(Photos courtesy NHRA)

2016 NHRA season in review: Funny Car champion Ron Capps

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Over the next three-plus weeks, MotorSportsTalk will feature season-ending reviews of the top drivers of the 2016 NHRA Mello Yello Drag Racing Series season.

Each day, we’ll have one in-depth review of a driver that finished in the top-five in each of the four professional classes (Top Fuel, Funny Car, Pro Stock and Pro Stock Motorcycle), as well as a compendium of select other drivers that did not finish in the top-five.

We began the series Monday with Antron Brown. Today, we feature Ron Capps.

2016_Ron_Capps_Action

2016_ron_cappsDriver: Ron Capps

Age: 51

Hometown: Carlsbad, Calif.

Team: Don Schumacher Racing

Sponsor/car: NAPA Auto Parts Dodge Charger

Crew chief: Rahn Tobler

2016 season finish: First in Funny Car.

2016 season statistics: 24 races, 5 wins, 5 runner-up, 7 semifinals, 5 quarterfinals. No. 1 qualifier four times. Round-by-round record: 54 wins, 18 losses. Crowned 2016 NHRA Funny Car champion.

Career statistics (includes both Funny Car and previously in Top Fuel): 483 races, 50 wins (49 Funny Car, 1 Top Fuel), 50 runner-up (49 FC, 1 TF), 89 semifinals, 98 quarterfinals. No. 1 qualifier 21 times. Round-by-round record: 626 wins, 414 losses. 19 DNQ. 2016 NHRA Funny Car champion.

What went right in 2016: Capps had the best season of his career, starting off with a win in the season-opening Winternationals. … After finishing runner-up four times (including losing the 2012 Funny Car title by a mere two points), the California native finally won it all. … Consistency was the biggest key for Capps, who reached the semifinals 17 times or better (and at least the quarterfinals in 22 of 24 races). … Clinched the championship in the season-ending race at his home track, Auto Club Raceway in Pomona, Calif.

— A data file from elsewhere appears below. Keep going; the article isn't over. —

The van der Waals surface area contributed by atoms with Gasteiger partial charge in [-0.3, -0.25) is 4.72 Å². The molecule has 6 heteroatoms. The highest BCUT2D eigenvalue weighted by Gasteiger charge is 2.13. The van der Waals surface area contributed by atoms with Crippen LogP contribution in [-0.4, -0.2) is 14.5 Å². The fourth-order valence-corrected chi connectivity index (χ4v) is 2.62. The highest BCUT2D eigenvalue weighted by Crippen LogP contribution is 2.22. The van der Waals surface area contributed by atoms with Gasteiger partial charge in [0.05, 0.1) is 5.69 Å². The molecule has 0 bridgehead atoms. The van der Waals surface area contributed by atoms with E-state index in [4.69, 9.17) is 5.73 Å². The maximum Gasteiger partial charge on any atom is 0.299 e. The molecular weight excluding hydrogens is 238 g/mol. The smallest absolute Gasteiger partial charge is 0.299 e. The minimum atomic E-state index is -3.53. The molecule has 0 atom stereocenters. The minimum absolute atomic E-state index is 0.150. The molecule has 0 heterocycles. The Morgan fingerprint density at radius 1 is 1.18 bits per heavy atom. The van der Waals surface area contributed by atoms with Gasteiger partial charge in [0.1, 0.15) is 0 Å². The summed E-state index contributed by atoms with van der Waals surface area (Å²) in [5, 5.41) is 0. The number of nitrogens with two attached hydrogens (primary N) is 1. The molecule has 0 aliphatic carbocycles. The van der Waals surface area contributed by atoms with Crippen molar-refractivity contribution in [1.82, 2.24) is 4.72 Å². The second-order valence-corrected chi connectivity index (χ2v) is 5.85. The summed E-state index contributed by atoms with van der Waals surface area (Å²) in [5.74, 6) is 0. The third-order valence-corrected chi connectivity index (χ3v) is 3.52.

What went wrong in 2016: Lost amid all the hoopla of Capps’ championship was the fact he won the title despite failing to qualify for the spring race at Las Vegas. After that, he lost in the semifinals at Charlotte, quarterfinals at Houston and Atlanta, and lost in the first round at Topeka (the only time he lost in the first round this season). Things were looking bleak, but Capps rallied to win three of the next four to get him back on track. … After his last win of the season at Seattle, Capps’ consistency – reaching the semifinals five times and finals two other times – allowed him to stay ahead of his closest challengers and to win the title. He also suffered one of the scariest crashes of his career in the U.S. Nationals at Indianapolis, when he crashed into the end-of-track sandtrap and retaining fence, ending up trapped upside down for several minutes before being rescued unharmed.

What to look for in 2017: After a storybook season in 2016, Capps will attempt to go for two championships in a row. Can he do it? Most definitely. He has one of the best crew chiefs in the business in Rahn Tobler, drives for one of the best organizations (Don Schumacher Racing) and has everything he needs to win it all again.

Season reviews already posted:

— Antron Brown (12/12)

— Ron Capps (12/13)

— Jason Line (12/14)

Jerry Savoie (12/15)

Doug Kalitta (12/16)

Tommy Johnson Jr. (12/17)

Greg Anderson (12/18)

Eddie Krawiec (12/19)

Steve Torrence (12/20)

— Matt Hagan (12/21)

— Shane Gray (12/22)

— Andrew Hines (12/23)

— J.R. Todd (12/24)

— John Force (12/25)

— Bo Butner (12/26)

— Angelle Sampey (12/27)

Follow @JerryBonkowski

IndyCar’s 2018 full-field grid nearing completion

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Following Wednesday’s confirmation of the all-Canadian tandem at Schmidt Peterson Motorsports, each of the eight full-time teams in the 2017 Verizon IndyCar Series season have announced at least one driver for 2018, leaving very few remaining question marks.

What stands confirmed is below:

CONFIRMED

  • Team Penske (3, Chevrolet): Josef Newgarden, Simon Pagenaud, Will Power
  • Chip Ganassi Racing (1, Honda): Scott Dixon
  • Andretti Autosport (4, Honda): Ryan Hunter-Reay, Alexander Rossi, Marco Andretti, Zach Veach
  • Rahal Letterman Lanigan Racing (2, Honda): Graham Rahal, Takuma Sato